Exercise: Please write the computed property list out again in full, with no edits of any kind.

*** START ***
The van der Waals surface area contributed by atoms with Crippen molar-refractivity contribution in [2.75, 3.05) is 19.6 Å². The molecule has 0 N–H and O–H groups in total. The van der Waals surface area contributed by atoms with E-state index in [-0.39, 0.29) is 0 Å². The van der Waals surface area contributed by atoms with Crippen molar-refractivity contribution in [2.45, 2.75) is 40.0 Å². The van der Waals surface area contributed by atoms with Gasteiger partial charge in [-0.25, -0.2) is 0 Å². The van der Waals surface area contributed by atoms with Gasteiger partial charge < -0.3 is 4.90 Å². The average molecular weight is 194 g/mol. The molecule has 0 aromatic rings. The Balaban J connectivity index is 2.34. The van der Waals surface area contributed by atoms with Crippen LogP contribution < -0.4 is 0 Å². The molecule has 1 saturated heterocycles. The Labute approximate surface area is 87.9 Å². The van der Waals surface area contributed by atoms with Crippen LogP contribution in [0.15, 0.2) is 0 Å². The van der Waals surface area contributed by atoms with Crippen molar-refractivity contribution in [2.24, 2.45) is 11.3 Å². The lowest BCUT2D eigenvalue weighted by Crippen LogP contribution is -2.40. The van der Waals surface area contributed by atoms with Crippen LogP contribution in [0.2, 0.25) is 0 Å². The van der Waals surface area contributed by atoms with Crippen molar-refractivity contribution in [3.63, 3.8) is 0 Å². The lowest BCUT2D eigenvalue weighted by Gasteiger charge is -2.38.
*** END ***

The van der Waals surface area contributed by atoms with Crippen molar-refractivity contribution in [2.75, 3.05) is 19.6 Å². The molecule has 0 N–H and O–H groups in total. The van der Waals surface area contributed by atoms with E-state index in [-0.39, 0.29) is 0 Å². The van der Waals surface area contributed by atoms with Crippen molar-refractivity contribution in [2.45, 2.75) is 40.0 Å². The van der Waals surface area contributed by atoms with Gasteiger partial charge in [-0.25, -0.2) is 0 Å². The van der Waals surface area contributed by atoms with Gasteiger partial charge < -0.3 is 4.90 Å². The average molecular weight is 194 g/mol. The molecule has 0 aromatic rings. The Balaban J connectivity index is 2.34. The van der Waals surface area contributed by atoms with Crippen LogP contribution < -0.4 is 0 Å². The molecule has 1 saturated heterocycles. The Labute approximate surface area is 87.9 Å². The van der Waals surface area contributed by atoms with Crippen LogP contribution in [0.15, 0.2) is 0 Å². The van der Waals surface area contributed by atoms with Crippen molar-refractivity contribution in [2.24, 2.45) is 11.3 Å². The lowest BCUT2D eigenvalue weighted by Crippen LogP contribution is -2.40. The van der Waals surface area contributed by atoms with Crippen LogP contribution in [0.2, 0.25) is 0 Å². The van der Waals surface area contributed by atoms with Crippen molar-refractivity contribution in [3.63, 3.8) is 0 Å². The lowest BCUT2D eigenvalue weighted by Gasteiger charge is -2.38.